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NATO Resumes Talks With Russia, Differences Remain

Secretary-General Jaap de Hoop Scheffer said at NATO headquarters on April 29 that the move "does not mean we will suddenly agree on everything."
BRUSSELS (Reuters) -- NATO has resumed formal contacts with Moscow, eight months after they were frozen over Russia's war in Georgia, but said the two sides were not suddenly about to resolve their differences.

NATO Secretary-General Jaap de Hoop Scheffer said that Russia was an important player with which the defense alliance must work on global security issues including nuclear nonproliferation, the war in Afghanistan, and the fight against terrorism.

He was speaking before ambassadors of the 28 NATO member states met Russia's envoy to the alliance in Brussels on April 29, the sides' first formal meeting since the five-day war in Georgia last August.

The meeting will prepare the way for a ministerial meeting expected in the second half of May.

"I am looking forward to this meeting...but it does not mean we will suddenly agree on everything -- we have interests that do not always converge," de Hoop Scheffer told reporters.

He said NATO and Russia should not shy away from issues on which they fundamentally disagreed.

These include differences over Georgia -- which has been promised eventual NATO membership by the alliance -- and the future of the Conventional Forces in Europe Treaty.

The CFE treaty limits the number of tanks and other military equipment stored between the Atlantic and Russia's Ural mountains but Russia suspended its participation in 2007, saying NATO countries were flouting it.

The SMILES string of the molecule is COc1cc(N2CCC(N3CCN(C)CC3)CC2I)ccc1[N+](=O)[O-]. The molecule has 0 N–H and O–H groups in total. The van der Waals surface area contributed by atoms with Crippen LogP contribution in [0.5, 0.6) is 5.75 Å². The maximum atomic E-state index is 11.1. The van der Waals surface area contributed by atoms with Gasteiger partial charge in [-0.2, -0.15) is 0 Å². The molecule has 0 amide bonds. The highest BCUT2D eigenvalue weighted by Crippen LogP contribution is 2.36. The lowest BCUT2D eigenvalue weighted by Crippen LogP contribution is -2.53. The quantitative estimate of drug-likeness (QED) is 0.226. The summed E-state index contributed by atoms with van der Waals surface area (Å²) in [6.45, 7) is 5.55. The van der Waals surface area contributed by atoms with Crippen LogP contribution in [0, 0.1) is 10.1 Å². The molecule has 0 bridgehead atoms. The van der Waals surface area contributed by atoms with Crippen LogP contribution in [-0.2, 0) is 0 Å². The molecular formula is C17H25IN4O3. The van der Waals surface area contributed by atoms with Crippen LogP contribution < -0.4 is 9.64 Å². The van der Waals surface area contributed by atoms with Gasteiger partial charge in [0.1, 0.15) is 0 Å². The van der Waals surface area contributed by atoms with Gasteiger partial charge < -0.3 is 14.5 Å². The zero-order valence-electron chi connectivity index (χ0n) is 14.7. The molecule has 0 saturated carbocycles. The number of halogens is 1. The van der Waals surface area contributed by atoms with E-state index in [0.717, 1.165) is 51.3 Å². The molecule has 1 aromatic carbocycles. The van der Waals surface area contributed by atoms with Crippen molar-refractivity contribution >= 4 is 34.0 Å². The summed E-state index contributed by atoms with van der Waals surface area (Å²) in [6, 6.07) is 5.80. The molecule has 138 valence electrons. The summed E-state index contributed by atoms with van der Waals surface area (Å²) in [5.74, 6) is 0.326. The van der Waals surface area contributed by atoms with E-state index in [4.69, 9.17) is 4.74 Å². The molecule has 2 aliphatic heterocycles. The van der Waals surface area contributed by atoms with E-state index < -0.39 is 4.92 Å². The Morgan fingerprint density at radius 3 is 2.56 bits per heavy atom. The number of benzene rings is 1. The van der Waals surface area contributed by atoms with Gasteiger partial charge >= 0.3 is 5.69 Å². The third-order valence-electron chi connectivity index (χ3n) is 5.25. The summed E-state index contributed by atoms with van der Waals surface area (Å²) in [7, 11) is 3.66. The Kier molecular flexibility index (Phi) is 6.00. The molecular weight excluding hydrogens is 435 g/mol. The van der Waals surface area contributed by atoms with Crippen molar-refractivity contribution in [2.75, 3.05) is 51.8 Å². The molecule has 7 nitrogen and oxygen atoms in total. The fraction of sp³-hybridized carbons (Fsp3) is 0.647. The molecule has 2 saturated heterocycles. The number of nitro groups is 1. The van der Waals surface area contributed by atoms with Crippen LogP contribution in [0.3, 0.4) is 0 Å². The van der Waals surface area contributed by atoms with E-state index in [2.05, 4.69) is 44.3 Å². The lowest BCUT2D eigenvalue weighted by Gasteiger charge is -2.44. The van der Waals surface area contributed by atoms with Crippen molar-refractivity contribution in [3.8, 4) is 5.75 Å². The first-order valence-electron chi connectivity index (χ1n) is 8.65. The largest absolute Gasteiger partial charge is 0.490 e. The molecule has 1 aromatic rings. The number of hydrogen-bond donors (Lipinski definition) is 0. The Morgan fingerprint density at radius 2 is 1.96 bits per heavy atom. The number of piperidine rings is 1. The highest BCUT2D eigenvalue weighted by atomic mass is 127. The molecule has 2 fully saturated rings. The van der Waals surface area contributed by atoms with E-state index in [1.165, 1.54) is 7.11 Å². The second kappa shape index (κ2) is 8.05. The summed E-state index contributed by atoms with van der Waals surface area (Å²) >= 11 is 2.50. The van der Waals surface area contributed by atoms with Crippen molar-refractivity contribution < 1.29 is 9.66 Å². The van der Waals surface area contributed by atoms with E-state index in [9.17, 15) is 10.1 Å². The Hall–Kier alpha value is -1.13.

Russia regards improving ties with NATO as part of a broader effort to improve relations with the West and in particular with the United States. Ties with Washington sank to a post-Cold War low under U.S. President George W. Bush.

Even so, Moscow has criticized NATO plans to hold military exercises next month in Georgia and urged other countries to boycott them. NATO says the exercises, which will run from May 6 to June 1, pose no security threat to Russia.

Russia, which crushed an attempt by Georgian forces to retake control of the pro-Moscow region of South Ossetia last August, has protested against the exercises by calling off a meeting with NATO military chiefs that was planned for May 7.

Russia's envoy to NATO, Dmitry Rogozin, was quoted by Russian Interfax news agency as saying on April 28 that he would raise the issue of the exercises in the next day's meeting, as well as ways to improve political dialogue between Russia and NATO.

NATO is keen for more cooperation with Russia over the war against Islamist militants in Afghanistan. They already have an agreement to allow transit of nonlethal NATO supplies via Russia to Afghanistan, and NATO wants to build on this deal.

They will also look at ways to improve the functioning of the NATO-Russia Council as a decision-making body. NATO has complained Moscow used it as a forum for political rhetoric, but Russia has said it is not treated as an equal partner.